Veteran National Hockey league right winger Ryan Callahan of Rochester, NY has announced his retirement at age 35 according to Rogers Sportsnet on Wednesday. Callahan played 13 seasons with the New York Rangers and Tampa Bay Lightning from 2006 to 2019.
Last season did not see any action for Tampa Bay. That is because on June 20, 2019, he was diagnosed with degenerative back disease. Then prior to the start of the 2019-20 season, Callahan was traded from the Lightning to the Ottawa Senators with a fifth-round draft pick in the 2020 NHL Entry Draft for goaltender Mike Condon of Holliston, MA, and a sixth-round draft pick in the 2020 NHL Entry Draft. With the 155th overall pick in the fifth-round, the Ottawa Senators selected Swedish left winger Eric Engstrand of the Malmo Redhawks. Then in the sixth round, 157th overall, the Lightning selected Moncton Wildcats center Philippe Daoust.
In 757 career NHL games, Callahan had 186 goals and 200 assists for 386 points. He was a +5 with 428 penalty minutes, 99 power play points, 15 shorthanded points, 36 game-winning goals, and 1843 shots on goal.
Callahan’s recorded a career-high 54 points twice in a season. He reached that mark the first time in 2011-12, when he had 29 goals and 25 assists. Callahan then duplicated the point total in 2014-15, when he had 24 goals and 30 assists.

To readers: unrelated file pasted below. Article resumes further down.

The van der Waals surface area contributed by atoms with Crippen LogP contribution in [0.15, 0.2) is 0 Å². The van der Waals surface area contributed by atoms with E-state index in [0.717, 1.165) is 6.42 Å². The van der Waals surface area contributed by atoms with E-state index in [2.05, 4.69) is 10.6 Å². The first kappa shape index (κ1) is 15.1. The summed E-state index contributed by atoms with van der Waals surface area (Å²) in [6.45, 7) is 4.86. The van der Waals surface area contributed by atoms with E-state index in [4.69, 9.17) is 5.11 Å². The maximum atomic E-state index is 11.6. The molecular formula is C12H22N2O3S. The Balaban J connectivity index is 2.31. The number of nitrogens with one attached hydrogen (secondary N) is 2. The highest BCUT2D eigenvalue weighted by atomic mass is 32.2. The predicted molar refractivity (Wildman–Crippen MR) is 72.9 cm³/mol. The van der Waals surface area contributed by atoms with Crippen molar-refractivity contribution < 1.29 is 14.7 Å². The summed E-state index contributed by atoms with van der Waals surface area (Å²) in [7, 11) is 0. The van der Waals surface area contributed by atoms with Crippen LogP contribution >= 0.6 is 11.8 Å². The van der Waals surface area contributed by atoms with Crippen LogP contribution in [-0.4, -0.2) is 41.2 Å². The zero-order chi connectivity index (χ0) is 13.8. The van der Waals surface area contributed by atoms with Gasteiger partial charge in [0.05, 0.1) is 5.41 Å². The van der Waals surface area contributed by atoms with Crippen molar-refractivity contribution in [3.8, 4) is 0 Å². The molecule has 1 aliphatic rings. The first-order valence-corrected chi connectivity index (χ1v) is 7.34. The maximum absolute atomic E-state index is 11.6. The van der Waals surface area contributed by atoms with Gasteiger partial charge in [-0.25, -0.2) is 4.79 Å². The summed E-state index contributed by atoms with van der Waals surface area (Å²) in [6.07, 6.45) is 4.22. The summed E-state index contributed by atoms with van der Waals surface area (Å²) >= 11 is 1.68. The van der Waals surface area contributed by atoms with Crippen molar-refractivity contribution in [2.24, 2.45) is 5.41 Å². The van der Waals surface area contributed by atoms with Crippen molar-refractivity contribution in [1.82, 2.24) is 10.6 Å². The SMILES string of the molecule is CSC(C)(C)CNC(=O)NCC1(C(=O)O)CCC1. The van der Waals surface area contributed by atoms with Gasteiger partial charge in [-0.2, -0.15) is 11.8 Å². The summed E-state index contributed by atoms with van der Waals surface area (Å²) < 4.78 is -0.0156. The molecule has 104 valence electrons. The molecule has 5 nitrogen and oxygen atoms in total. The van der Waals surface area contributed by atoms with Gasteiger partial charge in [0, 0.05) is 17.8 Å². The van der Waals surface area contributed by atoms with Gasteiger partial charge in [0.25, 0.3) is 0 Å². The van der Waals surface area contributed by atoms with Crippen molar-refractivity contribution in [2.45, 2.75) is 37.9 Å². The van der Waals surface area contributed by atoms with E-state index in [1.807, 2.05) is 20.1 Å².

Twice Callahan registered a hat trick while playing with the Rangers. On both occasions, the Rangers were playing the Philadelphia Flyers. On March 6, 2011, Callahan scored thrice in a 7-0 Rangers win. Then on February 11, 2012, Callahan scored thrice again in a 5-2 Rangers win.
In 2010, Callahan was part of the United States Olympic men’s hockey team that won a silver medal at the Olympic Games in Vancouver. He then suited up for the stars and stripes at the 2014 Olympic Winter Games in Sochi. The Americans lost the gold medal game to host Canada a decade ago, by a score of 3-2. The game will forever be remembered for what happened at 7:40 of overtime. That is when Sidney Crosby notched what is simply known as the “golden goal.” In 12 Olympic hockey games, Callahan had two assists.